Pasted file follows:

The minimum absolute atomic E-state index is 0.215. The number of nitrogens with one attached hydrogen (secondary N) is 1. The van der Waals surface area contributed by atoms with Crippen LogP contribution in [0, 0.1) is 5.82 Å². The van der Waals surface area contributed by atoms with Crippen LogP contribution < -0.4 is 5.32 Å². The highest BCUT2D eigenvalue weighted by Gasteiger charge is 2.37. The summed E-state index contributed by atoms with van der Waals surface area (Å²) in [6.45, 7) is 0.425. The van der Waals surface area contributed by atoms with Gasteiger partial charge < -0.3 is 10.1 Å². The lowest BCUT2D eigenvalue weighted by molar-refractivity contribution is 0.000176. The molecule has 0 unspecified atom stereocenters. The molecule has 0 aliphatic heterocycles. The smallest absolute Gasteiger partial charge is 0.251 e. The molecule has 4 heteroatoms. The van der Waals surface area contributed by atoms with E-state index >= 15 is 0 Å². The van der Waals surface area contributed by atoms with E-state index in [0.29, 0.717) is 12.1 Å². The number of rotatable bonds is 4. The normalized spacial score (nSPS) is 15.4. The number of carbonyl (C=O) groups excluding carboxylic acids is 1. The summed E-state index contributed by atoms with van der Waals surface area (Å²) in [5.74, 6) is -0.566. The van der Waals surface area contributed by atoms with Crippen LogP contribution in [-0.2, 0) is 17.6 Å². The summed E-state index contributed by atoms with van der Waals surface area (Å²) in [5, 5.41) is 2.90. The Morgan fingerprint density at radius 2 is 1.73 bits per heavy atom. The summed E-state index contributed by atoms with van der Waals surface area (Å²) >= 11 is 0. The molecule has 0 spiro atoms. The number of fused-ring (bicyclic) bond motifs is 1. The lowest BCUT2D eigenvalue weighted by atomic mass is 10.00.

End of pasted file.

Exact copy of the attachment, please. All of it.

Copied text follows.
The minimum absolute atomic E-state index is 0.215. The number of nitrogens with one attached hydrogen (secondary N) is 1. The van der Waals surface area contributed by atoms with Crippen LogP contribution in [0, 0.1) is 5.82 Å². The van der Waals surface area contributed by atoms with Crippen LogP contribution < -0.4 is 5.32 Å². The highest BCUT2D eigenvalue weighted by Gasteiger charge is 2.37. The summed E-state index contributed by atoms with van der Waals surface area (Å²) in [6.45, 7) is 0.425. The van der Waals surface area contributed by atoms with Gasteiger partial charge < -0.3 is 10.1 Å². The lowest BCUT2D eigenvalue weighted by molar-refractivity contribution is 0.000176. The molecule has 0 unspecified atom stereocenters. The molecule has 0 aliphatic heterocycles. The smallest absolute Gasteiger partial charge is 0.251 e. The molecule has 4 heteroatoms. The van der Waals surface area contributed by atoms with E-state index >= 15 is 0 Å². The van der Waals surface area contributed by atoms with E-state index in [0.29, 0.717) is 12.1 Å². The number of rotatable bonds is 4. The normalized spacial score (nSPS) is 15.4. The number of carbonyl (C=O) groups excluding carboxylic acids is 1. The summed E-state index contributed by atoms with van der Waals surface area (Å²) in [5.74, 6) is -0.566. The van der Waals surface area contributed by atoms with Crippen LogP contribution in [-0.2, 0) is 17.6 Å². The summed E-state index contributed by atoms with van der Waals surface area (Å²) in [5, 5.41) is 2.90. The Morgan fingerprint density at radius 2 is 1.73 bits per heavy atom. The summed E-state index contributed by atoms with van der Waals surface area (Å²) >= 11 is 0. The molecule has 0 spiro atoms. The number of fused-ring (bicyclic) bond motifs is 1. The lowest BCUT2D eigenvalue weighted by atomic mass is 10.00.